A guide to visiting the Wildlife Reserves in Singapore (and why you shouldn’t miss them)!

Singapore Zoo and its sister wildlife parks run by the Wildlife Reserves Singapore (i.e. Jurong Bird Park, River Safari and Night Safari) have long been recognized as pioneers of a new world of ethical open-range wildlife parks that are deeply committed to ensuring the long-term survival of the Earth’s biodiversity. Not only are the animals extremely well treated (they even have their own personal nutritionist!) but their breeding and local and regional conservation programs for endangered species have boasted impressive results. Although there is no better place for wildlife than in the wild, well-run wildlife parks, such as those run by the Wildlife Reserves Singapore, play an integral part in ensuring the survival of endangered species that are becoming increasingly under threat due to habitat loss and climate change. The four parks promote a consistent message of conservation and education, with a focus on educating visitors on current threats to species, particularly the threat of climate change and the importance of reducing, reusing and recycling to help mitigate this change. Even the fine details of the parks are tuned into this message of proactive sustainability with the park offering ample water refilling stations and utilizing limited disposable food service items across the on-site restaurants.

Each of the four parks run by the Wildlife Reserves Singapore are unique and worthy of visiting in their own right. What follows is a guide to each of the parks and why visiting them is sure to not only entertain the whole family but also to enrich the mind and warm the heart.

 

Singapore Zoo

Singapore Zoo is about as far removed from your traditional zoo as you can get. Across the 26 hectare park, the animals live in spacious and landscaped environments that closely mimic their natural habitat, with only natural barriers, such as moats, separating them from the visitors to the park. Under this open concept, some animals, such as the orangutans, are even able to swing freely around the park! The park also offers visitors the opportunity to get up close and personal with some of the animals on the feeding trails. It is important to note that although visitors are offered the chance to assist with feeding, touching is strictly prohibited and at no point are any of the animals offered as rides for visitors.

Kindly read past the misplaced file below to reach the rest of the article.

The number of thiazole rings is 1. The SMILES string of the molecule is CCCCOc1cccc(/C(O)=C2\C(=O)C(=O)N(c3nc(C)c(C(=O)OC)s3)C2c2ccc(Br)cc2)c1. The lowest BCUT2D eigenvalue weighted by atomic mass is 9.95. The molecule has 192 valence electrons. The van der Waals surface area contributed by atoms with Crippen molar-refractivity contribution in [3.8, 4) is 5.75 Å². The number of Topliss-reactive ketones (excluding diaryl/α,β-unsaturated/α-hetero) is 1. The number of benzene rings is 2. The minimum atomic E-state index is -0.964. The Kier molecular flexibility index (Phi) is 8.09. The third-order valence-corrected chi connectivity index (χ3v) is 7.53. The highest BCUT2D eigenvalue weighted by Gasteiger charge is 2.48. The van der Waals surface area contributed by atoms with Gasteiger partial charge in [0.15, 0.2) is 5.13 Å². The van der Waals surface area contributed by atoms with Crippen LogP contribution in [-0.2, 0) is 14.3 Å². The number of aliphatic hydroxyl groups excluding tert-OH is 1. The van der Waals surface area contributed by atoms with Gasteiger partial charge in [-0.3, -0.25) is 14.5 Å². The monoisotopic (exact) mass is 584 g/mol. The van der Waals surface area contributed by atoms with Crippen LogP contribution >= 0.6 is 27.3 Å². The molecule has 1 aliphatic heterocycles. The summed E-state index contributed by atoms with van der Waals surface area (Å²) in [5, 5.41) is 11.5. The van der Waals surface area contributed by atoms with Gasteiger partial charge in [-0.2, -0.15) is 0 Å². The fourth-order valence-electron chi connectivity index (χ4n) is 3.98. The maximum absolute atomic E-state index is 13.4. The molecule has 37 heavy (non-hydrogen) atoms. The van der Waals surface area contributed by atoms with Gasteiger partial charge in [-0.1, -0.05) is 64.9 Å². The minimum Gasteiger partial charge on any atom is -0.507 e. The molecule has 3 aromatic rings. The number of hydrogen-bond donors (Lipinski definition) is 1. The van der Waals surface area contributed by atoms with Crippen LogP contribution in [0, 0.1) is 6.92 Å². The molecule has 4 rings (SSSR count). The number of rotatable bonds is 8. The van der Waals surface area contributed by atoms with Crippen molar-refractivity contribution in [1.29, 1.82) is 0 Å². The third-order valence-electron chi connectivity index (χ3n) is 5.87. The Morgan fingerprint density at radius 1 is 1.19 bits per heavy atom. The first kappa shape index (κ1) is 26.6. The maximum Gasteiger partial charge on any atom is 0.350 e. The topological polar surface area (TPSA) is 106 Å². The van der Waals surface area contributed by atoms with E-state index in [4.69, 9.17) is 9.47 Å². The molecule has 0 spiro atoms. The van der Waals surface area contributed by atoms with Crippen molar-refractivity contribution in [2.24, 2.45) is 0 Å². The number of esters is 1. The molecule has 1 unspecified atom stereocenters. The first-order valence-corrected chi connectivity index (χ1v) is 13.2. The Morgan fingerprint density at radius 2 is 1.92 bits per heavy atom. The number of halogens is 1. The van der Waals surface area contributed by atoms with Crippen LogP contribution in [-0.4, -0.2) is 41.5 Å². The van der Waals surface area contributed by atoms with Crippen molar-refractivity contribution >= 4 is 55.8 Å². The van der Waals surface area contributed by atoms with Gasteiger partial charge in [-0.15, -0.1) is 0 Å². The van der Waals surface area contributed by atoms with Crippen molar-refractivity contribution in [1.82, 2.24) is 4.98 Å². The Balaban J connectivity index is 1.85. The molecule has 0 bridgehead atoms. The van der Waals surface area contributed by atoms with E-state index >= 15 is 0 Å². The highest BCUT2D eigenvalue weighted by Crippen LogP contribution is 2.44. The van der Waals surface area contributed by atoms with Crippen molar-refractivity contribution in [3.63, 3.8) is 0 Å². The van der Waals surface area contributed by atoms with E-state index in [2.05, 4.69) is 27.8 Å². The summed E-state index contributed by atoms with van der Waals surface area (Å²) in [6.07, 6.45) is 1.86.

Highlight: As I explored the park, an aspect I found particularly intriguing was the newest exhibit opened at Singapore Zoo, Zoo-rassic Park. While at first I was confused as to why there was a valley of animatronic dinosaurs in a zoo, I soon realized the genius of this. Through information posters and interactive games, guests were encouraged to draw similarities between the physical features of particular dinosaurs and current species. In doing so, they were allowed a way to comprehend the possible sixth extinction event that we face today* through understanding the fifth extinction event that resulted in the demise of the dinosaurs 65 million years ago. In allowing visitors this perspective, Wildlife Reserves Singapore seek to encourage guests to act to save the world’s biodiversity before it is too late.

  • In the past 50 years alone, we have lost over half of the world’s biodiversity!

 

 

River Safari

Rivers are the arteries of our planet, serving as the driving force of the water cycle that continuously provides the Earth with a sustainable supply of freshwater. The steady flow of clean, fresh water is an essential element for vast ecosystems and the health and survival of billions of people, animals and plants. With this, it is only fair that the rivers of the world deserve their own wildlife park to celebrate their notable role and the diverse ecosystems that habituate in them.

With eight river habitats in the one park, entering the River Safari park is like entering a parallel universe where all of the Earth’s rivers and the wildlife that they support are joined in one giant river. Visitors can stroll along freshwater aquariums, enter walk through exhibits (one in which spider monkeys frolic free around you!) and embark on boat rides (15% of the park’s animals are seen on boat rides). It also encompasses the Giant Panda Forest, where visitors can witness the intense sleeping rituals of the parks resident Giant Pandas – Kai Kai and Jia Jia.